How not to lose your own startup

by | Apr 2024 | Start a Company

Is there a better way to start a business than handing over 49% to a cofounder?

Yes, there is.



In this post I described some of the cofounder car crashes I’ve seen. But what’s the alternative?

Answer: Do the first part alone

You wouldn’t hire someone on a salary before it became unavoidable, would you? So why do it with equity that, one day, will be worth millions of dollars?


It’s far better to wait.

Let’s look at the following steps towards launching a startup. Which of these can you not do yourself?

01. Identify a problem to solve.
02. Identify an ideal customer profile (ICP).
03. Make a list of 50 ICPs.
04. Set up calls and interview ICPs.
05. Refine the core proposition / offer.
06. Build a landing page / waiting list / event.
07. Test basic marketing on your ICP.
08. Can you sign anyone up (will they pay)?
09. If yes, how many and at what cost?

Do you really need a cofounder for this? No.

So what’s next?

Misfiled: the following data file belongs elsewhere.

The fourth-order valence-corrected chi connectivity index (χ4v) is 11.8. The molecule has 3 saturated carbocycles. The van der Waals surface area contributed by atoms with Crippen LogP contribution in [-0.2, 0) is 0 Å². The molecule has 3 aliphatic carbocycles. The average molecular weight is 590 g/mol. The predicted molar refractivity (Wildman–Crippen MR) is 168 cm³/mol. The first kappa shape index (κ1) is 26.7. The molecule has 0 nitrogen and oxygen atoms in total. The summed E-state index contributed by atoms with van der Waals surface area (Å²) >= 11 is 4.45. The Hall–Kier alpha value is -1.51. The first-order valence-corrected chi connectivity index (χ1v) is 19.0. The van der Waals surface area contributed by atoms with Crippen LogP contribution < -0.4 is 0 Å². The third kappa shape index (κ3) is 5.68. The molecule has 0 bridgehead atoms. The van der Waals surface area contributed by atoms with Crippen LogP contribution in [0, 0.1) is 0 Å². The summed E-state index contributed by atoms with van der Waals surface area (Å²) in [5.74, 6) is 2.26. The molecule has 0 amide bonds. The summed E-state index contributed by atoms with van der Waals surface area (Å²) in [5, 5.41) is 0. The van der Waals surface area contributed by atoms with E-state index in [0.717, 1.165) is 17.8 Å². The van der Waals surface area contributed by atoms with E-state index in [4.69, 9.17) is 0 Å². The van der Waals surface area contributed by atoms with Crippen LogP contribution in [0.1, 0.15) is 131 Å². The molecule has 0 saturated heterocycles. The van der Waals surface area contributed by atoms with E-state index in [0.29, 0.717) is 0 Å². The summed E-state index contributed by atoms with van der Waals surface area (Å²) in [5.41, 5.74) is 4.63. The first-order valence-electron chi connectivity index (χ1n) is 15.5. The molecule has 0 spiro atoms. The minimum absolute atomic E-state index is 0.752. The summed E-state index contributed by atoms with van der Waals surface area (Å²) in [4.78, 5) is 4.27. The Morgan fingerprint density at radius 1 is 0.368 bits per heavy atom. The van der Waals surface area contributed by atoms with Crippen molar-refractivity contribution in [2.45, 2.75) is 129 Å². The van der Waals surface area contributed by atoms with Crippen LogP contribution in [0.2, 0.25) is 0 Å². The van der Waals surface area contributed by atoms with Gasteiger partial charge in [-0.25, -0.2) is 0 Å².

10. Build and test an MVP.

Just outsource it. You don’t need microservices on day one, and there are plenty of firms out there who can built an MVP (we love Blue Mongoose). In fact, even if you bring in a cofounder, it’s unlikely they’ll build your product themselves anyway!

11. Raise funding?

I get it. Asking people for money is intimidating, but guess what… whether or not you bring in a cofounder….

You will still end up raising all the money yourself

Ask anyone.

So suck it up, do your market validation, go and raise some money, and THEN find a cofounder.

Then you can have all the benefits of a cofounder, while…

> Paying them a salary.
> Giving them 5% equity on a 4-year vesting schedule.
> And keeping control of your company.

At some point, you’ll be glad you did.

Kickstart your business without quitting your day job

DQventures is the only venture investor worldwide to support aspiring founders who cannot afford to give up full-time employment.

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